Send to

Choose Destination
J Nutr Biochem. 2010 Oct;21(10):941-7. doi: 10.1016/j.jnutbio.2009.07.009. Epub 2009 Dec 1.

Luteolin enhances insulin sensitivity via activation of PPARγ transcriptional activity in adipocytes.

Author information

Department of Food Science and Nutrition, University of Minnesota - Twin Cites, St. Paul, MN 55108-1038, USA.


Obesity and insulin resistance have been linked to a low-grade chronic inflammatory response characterized by increased macrophage infiltration, altered cytokine production and activation of inflammatory signaling pathway in adipose tissue. Pharmacological agents and natural products that are capable of reducing inflammatory activity possess anti-diabetic properties. Luteolin, a naturally occurring flavonoid, has been demonstrated to inhibit lipopolysaccharide-induced tumor necrosis factor-α (TNFα) release and activation of NF-κB pathway in macrophages. However, little is known about the mechanism and effect of luteolin on inflammation-related insulin resistance in adipocytes. In this study, we investigated the effect of luteolin on insulin action in 3T3-L1 adipocytes and primary adipose cells. Here we showed that luteolin treatment for 24 h increased the response of glucose uptake to insulin stimulation in 3T3-L1 adipocytes. Our results also demonstrated that luteolin enhanced Akt2 phosphorylation in an insulin-stimulated state. Furthermore, luteolin treatment decreased mRNA levels of TNFα, interleukin-6 and MCP-1, while it increased the gene expression of adiponectin and leptin in 3T3-L1 adipocytes and primary mouse adipose cells. Most interestingly, we found that treatment of luteolin markedly enhanced peroxisome proliferator-activated receptor γ (PPARγ) transcriptional activity in 3T3-L1 adipocytes, and luteolin-increased expression of adiponectin and leptin was blocked by GW9662, a PPARγ antagonist. Thus, our data suggest that luteolin influences insulin action and production of adipokines/cytokines in adipocytes by activating the PPARγ pathway.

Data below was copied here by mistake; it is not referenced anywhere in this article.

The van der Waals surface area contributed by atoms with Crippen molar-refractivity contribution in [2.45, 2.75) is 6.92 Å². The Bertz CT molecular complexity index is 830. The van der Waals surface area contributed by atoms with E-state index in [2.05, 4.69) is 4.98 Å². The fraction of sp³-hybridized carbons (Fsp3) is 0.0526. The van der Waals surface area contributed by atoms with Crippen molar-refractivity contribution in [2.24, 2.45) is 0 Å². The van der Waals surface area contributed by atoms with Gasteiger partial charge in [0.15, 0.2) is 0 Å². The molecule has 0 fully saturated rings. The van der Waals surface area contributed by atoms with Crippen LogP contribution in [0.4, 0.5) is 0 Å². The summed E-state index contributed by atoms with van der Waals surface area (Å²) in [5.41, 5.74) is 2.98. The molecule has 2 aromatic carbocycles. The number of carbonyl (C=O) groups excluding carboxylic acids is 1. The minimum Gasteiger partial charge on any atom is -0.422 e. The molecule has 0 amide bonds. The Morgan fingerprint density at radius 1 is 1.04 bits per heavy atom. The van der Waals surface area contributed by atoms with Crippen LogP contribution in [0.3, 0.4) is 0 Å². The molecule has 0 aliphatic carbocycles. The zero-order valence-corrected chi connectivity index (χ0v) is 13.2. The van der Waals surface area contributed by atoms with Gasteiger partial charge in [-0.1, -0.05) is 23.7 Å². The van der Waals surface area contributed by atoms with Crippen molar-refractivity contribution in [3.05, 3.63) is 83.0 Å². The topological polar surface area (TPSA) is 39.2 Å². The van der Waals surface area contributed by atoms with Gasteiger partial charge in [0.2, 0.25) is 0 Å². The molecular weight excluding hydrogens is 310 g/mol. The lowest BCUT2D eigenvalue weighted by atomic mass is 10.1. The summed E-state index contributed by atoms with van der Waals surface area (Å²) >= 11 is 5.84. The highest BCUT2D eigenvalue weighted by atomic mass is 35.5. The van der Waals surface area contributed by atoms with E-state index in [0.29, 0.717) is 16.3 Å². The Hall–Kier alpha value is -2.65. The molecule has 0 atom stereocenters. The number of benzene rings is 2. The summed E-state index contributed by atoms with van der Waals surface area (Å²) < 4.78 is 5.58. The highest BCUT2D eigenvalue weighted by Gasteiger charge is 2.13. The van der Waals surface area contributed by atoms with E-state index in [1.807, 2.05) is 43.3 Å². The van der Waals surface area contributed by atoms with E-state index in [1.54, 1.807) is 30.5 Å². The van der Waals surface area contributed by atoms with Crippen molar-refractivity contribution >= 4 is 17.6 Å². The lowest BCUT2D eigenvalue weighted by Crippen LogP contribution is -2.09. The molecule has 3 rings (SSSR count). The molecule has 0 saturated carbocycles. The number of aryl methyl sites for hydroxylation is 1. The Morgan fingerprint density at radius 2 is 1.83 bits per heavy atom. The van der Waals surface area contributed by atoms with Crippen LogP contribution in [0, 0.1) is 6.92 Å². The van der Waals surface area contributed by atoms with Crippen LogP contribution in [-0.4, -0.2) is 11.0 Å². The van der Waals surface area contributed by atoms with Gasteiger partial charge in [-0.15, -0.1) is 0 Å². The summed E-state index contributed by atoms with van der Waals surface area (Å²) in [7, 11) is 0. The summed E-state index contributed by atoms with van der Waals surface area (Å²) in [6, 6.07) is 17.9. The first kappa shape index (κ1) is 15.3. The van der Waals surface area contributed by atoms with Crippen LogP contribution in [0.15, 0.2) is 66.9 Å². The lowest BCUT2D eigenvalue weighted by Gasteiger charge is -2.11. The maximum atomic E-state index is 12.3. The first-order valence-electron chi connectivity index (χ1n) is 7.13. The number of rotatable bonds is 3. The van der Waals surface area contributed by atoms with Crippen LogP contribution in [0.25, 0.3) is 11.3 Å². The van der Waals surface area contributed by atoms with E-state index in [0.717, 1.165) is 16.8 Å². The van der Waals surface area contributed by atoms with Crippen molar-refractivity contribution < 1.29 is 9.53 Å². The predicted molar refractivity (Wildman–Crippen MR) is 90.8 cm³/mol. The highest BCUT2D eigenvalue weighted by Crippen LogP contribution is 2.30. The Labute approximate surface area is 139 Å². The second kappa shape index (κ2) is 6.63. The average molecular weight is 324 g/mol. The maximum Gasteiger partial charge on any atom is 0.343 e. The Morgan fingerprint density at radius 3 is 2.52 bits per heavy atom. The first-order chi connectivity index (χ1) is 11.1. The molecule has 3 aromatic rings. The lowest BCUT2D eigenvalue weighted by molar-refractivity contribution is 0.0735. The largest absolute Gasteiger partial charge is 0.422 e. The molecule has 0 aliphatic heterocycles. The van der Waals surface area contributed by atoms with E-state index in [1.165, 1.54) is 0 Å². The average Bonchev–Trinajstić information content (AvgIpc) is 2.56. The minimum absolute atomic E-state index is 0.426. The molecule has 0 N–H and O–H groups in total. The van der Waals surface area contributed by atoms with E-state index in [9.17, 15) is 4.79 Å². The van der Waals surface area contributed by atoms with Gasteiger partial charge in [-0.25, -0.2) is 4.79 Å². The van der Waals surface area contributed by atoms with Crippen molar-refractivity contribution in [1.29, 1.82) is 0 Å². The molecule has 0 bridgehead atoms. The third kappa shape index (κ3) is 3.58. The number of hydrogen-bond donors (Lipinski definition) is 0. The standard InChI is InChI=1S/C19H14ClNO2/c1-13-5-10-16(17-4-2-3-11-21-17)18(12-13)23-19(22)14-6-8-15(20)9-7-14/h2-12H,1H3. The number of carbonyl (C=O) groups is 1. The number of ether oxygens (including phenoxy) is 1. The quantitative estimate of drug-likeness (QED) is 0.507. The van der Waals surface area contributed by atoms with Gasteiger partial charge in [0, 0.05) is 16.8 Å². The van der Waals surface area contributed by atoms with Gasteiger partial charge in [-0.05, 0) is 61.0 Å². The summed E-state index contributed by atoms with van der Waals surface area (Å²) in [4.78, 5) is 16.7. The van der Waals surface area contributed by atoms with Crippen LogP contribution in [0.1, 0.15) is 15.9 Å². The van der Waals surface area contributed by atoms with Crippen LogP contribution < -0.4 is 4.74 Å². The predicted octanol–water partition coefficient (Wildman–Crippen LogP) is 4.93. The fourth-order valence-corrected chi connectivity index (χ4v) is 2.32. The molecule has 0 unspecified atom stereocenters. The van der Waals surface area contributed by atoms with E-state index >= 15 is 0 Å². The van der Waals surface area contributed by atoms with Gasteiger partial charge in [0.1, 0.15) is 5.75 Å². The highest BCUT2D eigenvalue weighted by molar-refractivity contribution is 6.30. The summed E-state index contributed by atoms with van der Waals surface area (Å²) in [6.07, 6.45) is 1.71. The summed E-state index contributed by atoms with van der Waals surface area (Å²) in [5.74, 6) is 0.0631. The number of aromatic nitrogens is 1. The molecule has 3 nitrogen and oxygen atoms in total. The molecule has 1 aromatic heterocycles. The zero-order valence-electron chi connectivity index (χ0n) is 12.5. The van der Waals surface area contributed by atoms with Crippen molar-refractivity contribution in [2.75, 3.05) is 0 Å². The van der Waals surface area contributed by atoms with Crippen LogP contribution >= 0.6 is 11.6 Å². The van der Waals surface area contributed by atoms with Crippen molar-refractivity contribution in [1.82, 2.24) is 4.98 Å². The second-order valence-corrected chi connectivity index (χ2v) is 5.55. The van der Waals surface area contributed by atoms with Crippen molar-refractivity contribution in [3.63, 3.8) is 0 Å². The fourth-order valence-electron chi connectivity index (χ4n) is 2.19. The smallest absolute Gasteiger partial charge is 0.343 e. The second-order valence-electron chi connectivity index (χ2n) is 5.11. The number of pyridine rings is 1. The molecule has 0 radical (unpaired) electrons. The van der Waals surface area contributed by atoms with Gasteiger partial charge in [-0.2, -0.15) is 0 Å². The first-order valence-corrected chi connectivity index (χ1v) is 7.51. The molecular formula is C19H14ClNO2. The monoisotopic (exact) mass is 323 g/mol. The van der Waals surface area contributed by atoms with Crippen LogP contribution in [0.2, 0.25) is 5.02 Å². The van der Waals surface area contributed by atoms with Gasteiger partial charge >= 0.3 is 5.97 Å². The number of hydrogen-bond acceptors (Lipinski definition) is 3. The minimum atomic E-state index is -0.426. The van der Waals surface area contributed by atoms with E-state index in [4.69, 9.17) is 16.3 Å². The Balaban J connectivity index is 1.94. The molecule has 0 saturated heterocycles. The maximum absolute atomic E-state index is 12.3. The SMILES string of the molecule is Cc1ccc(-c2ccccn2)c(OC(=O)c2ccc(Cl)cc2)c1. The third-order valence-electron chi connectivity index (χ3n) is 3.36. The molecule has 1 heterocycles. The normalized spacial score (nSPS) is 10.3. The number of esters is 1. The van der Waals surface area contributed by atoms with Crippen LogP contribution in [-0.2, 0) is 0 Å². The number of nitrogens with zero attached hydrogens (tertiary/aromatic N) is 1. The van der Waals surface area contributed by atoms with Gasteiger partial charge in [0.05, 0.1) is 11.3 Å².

[Indexed for MEDLINE]

Supplemental Content

Full text links

Icon for Elsevier Science
Loading ...
Support Center